Title: Uncommon Type
Author: Tom Hanks
Type: Short Stories
“Being Anna’s boyfriend was like training to be a Navy SEAL while working full-time in an Amazon fulfillment center in the Oklahoma Panhandle in tornado season. Something was going on every moment of every day. My 2:30 naps were a thing of the past”
I’ve always loved Tom Hanks as an actor, so when I saw that he had published a collection of short stories, I immediately wanted to read it. I’ve always had a love for short stories after reading Raymond Carver’s What We Talk About When We Talk About Love and really enjoying that. Uncommon Type has 18 stories in its collection all with one thing in common – a typewriter. With an old-fashioned theme running through, the stories’ protagonists vary in age, gender, and situation. With everything from time and space travel to a man struggling in a new relationship, Hanks showcases an array of stories.
My favourite stories were Three Exhausting Weeks and These Are the Mediations of my Heart; as someone who likes to write, the latter one felt particularly close to home, because I’ve definitely thought that having a typewriter would make me more motivated to write, and suddenly I would have a fully formed manuscript in my hands. As a protagonist, she felt more relatable and therefore I connected with her more than I did with other protagonists in the other stories.
My main problem with this collection, is just that they were aggressively average. There was nothing particularly wrong with the stories, but I was never hooked or wowed by any of them. I suppose because of that, they did provide some comfortable predicability, but I would have liked at least one of them to be extraordinary. Also, as a British person, I did feel like these stories were rooted in America – something I’m sure an American reader would appreciate more than I did because, for me, it just made them less accessible.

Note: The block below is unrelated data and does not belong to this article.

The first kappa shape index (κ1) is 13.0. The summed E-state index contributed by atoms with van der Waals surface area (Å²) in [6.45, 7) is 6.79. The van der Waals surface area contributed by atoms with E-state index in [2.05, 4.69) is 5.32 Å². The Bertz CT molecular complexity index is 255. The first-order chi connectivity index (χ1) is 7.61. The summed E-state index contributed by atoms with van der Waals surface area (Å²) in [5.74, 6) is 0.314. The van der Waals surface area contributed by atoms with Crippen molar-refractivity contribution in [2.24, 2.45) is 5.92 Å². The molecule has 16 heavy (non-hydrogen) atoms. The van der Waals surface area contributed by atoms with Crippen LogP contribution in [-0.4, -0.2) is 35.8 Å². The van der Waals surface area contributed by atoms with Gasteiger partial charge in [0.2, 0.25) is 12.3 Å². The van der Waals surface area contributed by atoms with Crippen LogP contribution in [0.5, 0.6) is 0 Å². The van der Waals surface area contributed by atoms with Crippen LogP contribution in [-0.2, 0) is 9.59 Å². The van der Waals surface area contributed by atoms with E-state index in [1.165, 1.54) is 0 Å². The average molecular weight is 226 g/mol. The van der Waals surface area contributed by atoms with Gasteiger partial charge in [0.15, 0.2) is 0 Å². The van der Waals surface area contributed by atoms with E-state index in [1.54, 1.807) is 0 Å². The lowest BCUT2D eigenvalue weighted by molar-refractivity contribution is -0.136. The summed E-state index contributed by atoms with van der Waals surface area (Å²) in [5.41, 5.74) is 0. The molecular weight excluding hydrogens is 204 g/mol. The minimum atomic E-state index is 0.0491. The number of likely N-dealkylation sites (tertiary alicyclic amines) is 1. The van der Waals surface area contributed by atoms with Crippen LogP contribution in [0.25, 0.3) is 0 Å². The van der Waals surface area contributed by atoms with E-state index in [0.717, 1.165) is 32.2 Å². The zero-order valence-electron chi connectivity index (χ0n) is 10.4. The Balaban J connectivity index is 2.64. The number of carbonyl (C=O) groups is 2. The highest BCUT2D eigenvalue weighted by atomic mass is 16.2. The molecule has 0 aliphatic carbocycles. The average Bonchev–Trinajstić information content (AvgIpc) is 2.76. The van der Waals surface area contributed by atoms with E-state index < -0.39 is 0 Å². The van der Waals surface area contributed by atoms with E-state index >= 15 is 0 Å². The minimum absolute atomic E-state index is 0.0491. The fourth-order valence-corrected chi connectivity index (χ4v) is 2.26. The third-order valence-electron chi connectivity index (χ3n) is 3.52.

The 18 stories included four newspaper articles, all titled “Our Town Today with Hank Fiset.” Every time I got to another one of these, I was less than captivated. They just fell a bit flat. Again, I think maybe other people were best placed to appreciate them, but it was annoying that they weren’t more accessible. I think the Our Town titles may have been a reference to Thorton Wilder’s play, and even though I know that play, and what it represents in American society, unfortunately, I just didn’t really care.
Overall, this was an enjoyable collection of short stories, although not one of my favourites. There’s no doubt that Hanks has an impeccable ability to write, but I think I would have liked to see more of the struggles of the human condition – more emotion, more pain, less mundanity. I’m sure other people will find comfort in the familiarity of these stories, and I did like his style of storytelling, I just hope, if he writes something else, that I’m a little more blown away.